Saving seeds, counting cows: work of a “terror” group?

Demonized by Israel, the Union of Agricultural Work Committees helps people in Gaza grow their own food. 

Ashraf Amra APA images

Ibrahim Abu Ghoula has a farm near the boundary separating Gaza and Israel.

He is in an extremely vulnerable situation. On many occasions, the Israeli military has invaded his land in tanks, causing great damage to his crops.

Abu Ghoula has managed to keep working, with aid from the Union of Agricultural Work Committees (UAWC).

During the current winter season, the UAWC tilled his land – located to the east of Maghazi refugee camp – and supplied him with seeds and fertilizers.

“They have been helping our family for 10 years now,” he said. “Without their support, we would not have been able to take proper care of this land.”

It is not certain that UAWC will be able to continue with its vital assistance. In October last year, it and five other Palestinian groups – all campaigning for human rights or providing social services – were designated as “terrorist” organizations by Israel.

One major aim of the designation was to starve the groups of money.

That objective has been partly realized. The Netherlands – one of Israel’s leading allies in Western Europe – has announced that it has ended its financial contributions to the UAWC.

The Dutch decision was taken despite a year-long probe by its foreign ministry finding there was no evidence to substantiate Israel’s claims that the UAWC is an arm of the Popular Front for the Liberation of Palestine.

Empowering women

Yasir al-Jbour is among the many farmers in Gaza who have benefited from an irrigation project implemented by the UAWC in 2020. He owns a small farm close to the city of Khan Younis.

“This area now has a constant water supply,” said al-Jbour. “Before this project, farmers only had water once or twice a week through a service run by the local municipality.”

The Union of Palestinian Women’s Committees is another group that Israel designated a “terrorist” organization in October.

Randa Harara works for the UPWC’s administration in Gaza City. Along with more than 13,000 others, she was injured during the Great March of Return protests in Gaza during 2018.

Unlike many others who were injured then, Harara has made a good recovery after being shot in one of her legs. She gains immense satisfaction from her work.

“It was shocking to hear that the UPWC had been labeled a terrorist organization,” said Harrara, who is still in her twenties. “That is impossible. The UPWC empowers women. They began with me from scratch.”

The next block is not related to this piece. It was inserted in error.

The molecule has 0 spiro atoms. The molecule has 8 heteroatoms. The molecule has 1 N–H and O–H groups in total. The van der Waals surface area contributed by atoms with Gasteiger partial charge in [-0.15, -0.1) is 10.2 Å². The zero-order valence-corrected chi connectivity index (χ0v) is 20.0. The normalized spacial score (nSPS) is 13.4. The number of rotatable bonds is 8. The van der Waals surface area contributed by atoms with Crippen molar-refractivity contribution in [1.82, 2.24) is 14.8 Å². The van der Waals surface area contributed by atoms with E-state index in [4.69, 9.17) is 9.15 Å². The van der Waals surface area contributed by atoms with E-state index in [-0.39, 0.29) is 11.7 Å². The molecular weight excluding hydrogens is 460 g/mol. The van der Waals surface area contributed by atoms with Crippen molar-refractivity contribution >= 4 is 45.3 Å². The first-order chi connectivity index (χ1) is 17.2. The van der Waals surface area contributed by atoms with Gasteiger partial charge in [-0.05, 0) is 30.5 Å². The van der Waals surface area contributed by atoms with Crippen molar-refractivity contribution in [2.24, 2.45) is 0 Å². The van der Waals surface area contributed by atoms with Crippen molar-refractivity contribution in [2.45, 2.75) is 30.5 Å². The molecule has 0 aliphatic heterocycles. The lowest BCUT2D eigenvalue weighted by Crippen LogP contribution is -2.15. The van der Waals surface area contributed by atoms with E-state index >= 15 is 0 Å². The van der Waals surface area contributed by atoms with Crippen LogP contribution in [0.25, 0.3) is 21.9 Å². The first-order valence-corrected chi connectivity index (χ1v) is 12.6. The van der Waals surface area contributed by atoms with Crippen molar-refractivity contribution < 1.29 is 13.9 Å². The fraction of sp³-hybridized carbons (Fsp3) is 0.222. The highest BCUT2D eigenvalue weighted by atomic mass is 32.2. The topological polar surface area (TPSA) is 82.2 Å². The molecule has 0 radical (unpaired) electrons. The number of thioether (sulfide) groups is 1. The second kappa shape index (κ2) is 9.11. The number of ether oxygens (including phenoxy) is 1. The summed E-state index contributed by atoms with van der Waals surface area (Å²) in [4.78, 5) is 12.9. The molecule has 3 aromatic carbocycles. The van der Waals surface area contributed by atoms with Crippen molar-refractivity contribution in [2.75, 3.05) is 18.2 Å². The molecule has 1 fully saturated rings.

The UPWC has raised awareness about the plight of female prisoners and held workshops on health and legal issues over the past few years. It also runs cooking courses in which participants learn how to make delicious desserts.


Tagreed Jummah, a senior figure with the UPWC in Gaza, insisted that political parties “have nothing to do with our projects.”

She stated that the UPWC gives practical and psychological support to women and children.

“If women and children are terrorists – in Israel’s eyes – then all Palestinians are terrorists,” Jummah said. “Is that sane?”

While the UPWC is separate from the Union of Agricultural Work Committees, both have a strong gender dimension to their activities.

In recent years, the Union of Agricultural Work Committees has also organized campaigns on such issues as women’s rights to own and inherit land.

The UAWC has also provided advocacy training to many women.

Other UAWC activities in Gaza include repairing fishing vessels, equipping poultry farms with solar panels and undertaking a census for cows.

A particularly important project has been the development of a seed bank. Set up by the UAWC more than a decade ago, it has collected a large variety of Palestinian seeds.

Rare varieties of Palestinian seeds such as black carrots, white cucumbers and yellow cauliflower have been preserved as a result.

While the seed bank was initially focused on the areas surrounding Hebron and Bethlehem in the occupied West Bank, it has become active in Gaza over the past few years.

“The aim of the bank is to protect Palestinian crops and achieve some degree of self-sufficiency,” said Saad Ziyada, a UAWC spokesperson.

Projects like the seed back are rich with symbolic significance.

Israel and its supporters in the Zionist movement have sought to uproot Palestinians and erase their culture. Through extreme violence, they have caused great suffering.

Yet Palestinians have shown a great determination to keep themselves and their heritage alive.

The UAWC has been at the forefront of such efforts. No doubt that is why Israel has declared war against it.

Rami Almeghari is a journalist based in Gaza.